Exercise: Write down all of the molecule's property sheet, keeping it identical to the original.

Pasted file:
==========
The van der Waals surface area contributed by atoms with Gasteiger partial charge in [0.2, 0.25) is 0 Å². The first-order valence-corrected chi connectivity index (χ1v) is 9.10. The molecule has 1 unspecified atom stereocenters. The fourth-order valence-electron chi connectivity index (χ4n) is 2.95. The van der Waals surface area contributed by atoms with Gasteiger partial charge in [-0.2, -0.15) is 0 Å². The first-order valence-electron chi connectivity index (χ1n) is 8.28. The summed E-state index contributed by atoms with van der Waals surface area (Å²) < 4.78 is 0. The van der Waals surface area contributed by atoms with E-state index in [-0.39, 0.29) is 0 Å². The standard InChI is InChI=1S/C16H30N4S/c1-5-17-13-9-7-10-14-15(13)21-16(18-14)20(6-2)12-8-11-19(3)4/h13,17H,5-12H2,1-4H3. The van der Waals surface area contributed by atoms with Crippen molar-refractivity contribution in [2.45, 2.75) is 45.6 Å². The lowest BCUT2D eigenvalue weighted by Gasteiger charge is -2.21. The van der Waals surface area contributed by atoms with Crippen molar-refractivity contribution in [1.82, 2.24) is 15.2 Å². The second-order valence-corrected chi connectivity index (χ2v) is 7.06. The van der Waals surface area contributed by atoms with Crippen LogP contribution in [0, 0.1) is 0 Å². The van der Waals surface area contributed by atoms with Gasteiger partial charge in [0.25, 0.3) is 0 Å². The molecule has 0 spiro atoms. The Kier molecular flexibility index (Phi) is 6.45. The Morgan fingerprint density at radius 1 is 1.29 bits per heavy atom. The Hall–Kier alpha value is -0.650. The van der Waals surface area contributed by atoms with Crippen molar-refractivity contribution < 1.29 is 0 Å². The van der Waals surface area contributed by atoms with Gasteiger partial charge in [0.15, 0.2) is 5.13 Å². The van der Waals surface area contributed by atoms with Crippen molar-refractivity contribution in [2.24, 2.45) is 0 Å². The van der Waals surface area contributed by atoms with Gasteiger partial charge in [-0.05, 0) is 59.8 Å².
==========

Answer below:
The van der Waals surface area contributed by atoms with Gasteiger partial charge in [0.2, 0.25) is 0 Å². The first-order valence-corrected chi connectivity index (χ1v) is 9.10. The molecule has 1 unspecified atom stereocenters. The fourth-order valence-electron chi connectivity index (χ4n) is 2.95. The van der Waals surface area contributed by atoms with Gasteiger partial charge in [-0.2, -0.15) is 0 Å². The first-order valence-electron chi connectivity index (χ1n) is 8.28. The summed E-state index contributed by atoms with van der Waals surface area (Å²) < 4.78 is 0. The van der Waals surface area contributed by atoms with E-state index in [-0.39, 0.29) is 0 Å². The standard InChI is InChI=1S/C16H30N4S/c1-5-17-13-9-7-10-14-15(13)21-16(18-14)20(6-2)12-8-11-19(3)4/h13,17H,5-12H2,1-4H3. The van der Waals surface area contributed by atoms with Crippen molar-refractivity contribution in [2.45, 2.75) is 45.6 Å². The lowest BCUT2D eigenvalue weighted by Gasteiger charge is -2.21. The van der Waals surface area contributed by atoms with Crippen molar-refractivity contribution in [1.82, 2.24) is 15.2 Å². The second-order valence-corrected chi connectivity index (χ2v) is 7.06. The van der Waals surface area contributed by atoms with Crippen LogP contribution in [0, 0.1) is 0 Å². The van der Waals surface area contributed by atoms with Gasteiger partial charge in [0.25, 0.3) is 0 Å². The molecule has 0 spiro atoms. The Kier molecular flexibility index (Phi) is 6.45. The Morgan fingerprint density at radius 1 is 1.29 bits per heavy atom. The Hall–Kier alpha value is -0.650. The van der Waals surface area contributed by atoms with Crippen molar-refractivity contribution < 1.29 is 0 Å². The van der Waals surface area contributed by atoms with Gasteiger partial charge in [0.15, 0.2) is 5.13 Å². The van der Waals surface area contributed by atoms with Crippen molar-refractivity contribution in [2.24, 2.45) is 0 Å². The van der Waals surface area contributed by atoms with Gasteiger partial charge in [-0.05, 0) is 59.8 Å².